Irish national system
The introduction of the Irish National System into the colony was an attempt to reduce the number of unnecessary schools and provide them where they were most needed. It was also an acceptance of the role of the State in the provision - not just subsidising - of education. However, the National System still called for a considerable amount of local initiative and support; the local community was expected to contribute at least one-third of the capital costs of establishing and maintaining its school, to offset part of the cost of the teacher's salary by the payment of school fees, and to form a school committee to manage the affairs of the school. To ensure that National Schools had the greatest chance of survival, they were to be established in country areas where no denominational schools already existed, and then only if local residents could guarantee an average attendance of at least 30 pupils. It was not the intention (although it later occurred) to add to the duplication of schools by having National Schools in places also served by Anglican, Catholic, Presbyterian or Wesleyan schools.
Kempsey National School
In the first year of operation of the Board of National Education only one school, Kempsey National School was opened. It was temporarily housed in a rented building pending the erection of its own premises. In the following year the government system gained 14 more schools, most of which were new, although some had been operating as denominational or private schools prior to coming under the board's control. By June 1851 the Board had 37 schools in operation attended by over 2,000 pupils. The largest of these schools, the National School in Fort Street, Sydney, had been opened in 1850 as a model school to serve as an example to new teachers of how a good National School should be organised and managed. Six schools were handed over to the Victorian authorities when Victoria was separated from New South Wales in July 1851.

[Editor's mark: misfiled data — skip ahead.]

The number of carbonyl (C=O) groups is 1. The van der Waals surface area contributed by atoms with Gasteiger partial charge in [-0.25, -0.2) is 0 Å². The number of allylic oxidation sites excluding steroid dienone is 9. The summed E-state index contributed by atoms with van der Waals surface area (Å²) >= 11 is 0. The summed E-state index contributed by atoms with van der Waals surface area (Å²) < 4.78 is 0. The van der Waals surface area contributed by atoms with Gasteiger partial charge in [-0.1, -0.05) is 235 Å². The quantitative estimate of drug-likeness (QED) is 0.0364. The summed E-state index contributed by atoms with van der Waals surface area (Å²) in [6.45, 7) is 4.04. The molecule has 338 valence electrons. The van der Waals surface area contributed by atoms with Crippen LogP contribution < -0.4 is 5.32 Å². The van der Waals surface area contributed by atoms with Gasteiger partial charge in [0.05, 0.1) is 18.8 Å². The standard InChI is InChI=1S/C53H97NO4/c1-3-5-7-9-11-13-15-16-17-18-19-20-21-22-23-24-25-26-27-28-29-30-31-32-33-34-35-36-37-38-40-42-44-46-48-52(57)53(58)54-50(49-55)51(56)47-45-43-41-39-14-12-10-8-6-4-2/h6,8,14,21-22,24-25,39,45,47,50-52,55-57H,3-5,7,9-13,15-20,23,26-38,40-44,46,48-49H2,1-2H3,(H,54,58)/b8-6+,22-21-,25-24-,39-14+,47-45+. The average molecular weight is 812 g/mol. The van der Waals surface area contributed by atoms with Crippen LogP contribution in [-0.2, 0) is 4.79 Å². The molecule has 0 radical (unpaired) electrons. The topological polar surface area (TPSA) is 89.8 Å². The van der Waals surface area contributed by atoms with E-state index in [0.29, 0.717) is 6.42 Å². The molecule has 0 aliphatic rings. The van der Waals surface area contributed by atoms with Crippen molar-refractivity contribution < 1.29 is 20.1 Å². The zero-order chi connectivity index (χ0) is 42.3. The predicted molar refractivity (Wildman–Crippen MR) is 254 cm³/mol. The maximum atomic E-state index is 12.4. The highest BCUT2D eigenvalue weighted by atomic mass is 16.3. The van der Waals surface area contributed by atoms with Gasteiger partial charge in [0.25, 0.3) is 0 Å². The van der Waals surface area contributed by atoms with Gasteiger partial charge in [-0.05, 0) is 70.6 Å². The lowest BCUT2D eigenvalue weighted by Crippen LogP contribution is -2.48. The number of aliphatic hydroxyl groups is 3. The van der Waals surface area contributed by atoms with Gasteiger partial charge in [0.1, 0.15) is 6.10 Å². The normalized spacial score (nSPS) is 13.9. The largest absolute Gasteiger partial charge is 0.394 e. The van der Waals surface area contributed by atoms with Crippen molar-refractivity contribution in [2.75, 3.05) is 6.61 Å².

The growth of the government school system in the mid-1850s was slow and by 1857 only 62 schools were under the board’s control. Despite precautions, some of the earlier schools proved ephemeral due to fluctuations in local populations; others were forced to close due to the hostility of individual clergy who saw the National Schools as 'godless'. This same hostility was also responsible for the failure of many local attempts to obtain National Schools. Nevertheless, considerable gains occurred from 1858 onwards when the Board of National Education, following precedents in Ireland and Victoria, allowed denominational and private schools to become National Schools under its control without demanding that the school building become the property of the Board. This arrangement permitted the owner or local residents to use the school building after school hours for whatever purpose desired, a freedom denied for vested National School buildings. Hence in small communities a church hall could be used as a non-vested National School and still be used for religious purposes after hours or on Sundays. Alternatively private houses or rented premises could become school buildings on a long-term basis. The response to the non-vested scheme was immediate and within two years the number of schools under the Board doubled; by 1866, the last year of the National Board, half of its 260 schools were of the non-vested type. Fewer than 20 of all the Board's schools were located in the Sydney area, the remainder being predominantly one-teacher schools scattered throughout the countryside. The government school system in New South Wales had become as planned a 'country' system, although the school figures were a little deceptive, for while city schools made up less than 10 per cent of the total number of schools, because of their large enrolments they accounted for nearly 30 per cent of total attendance.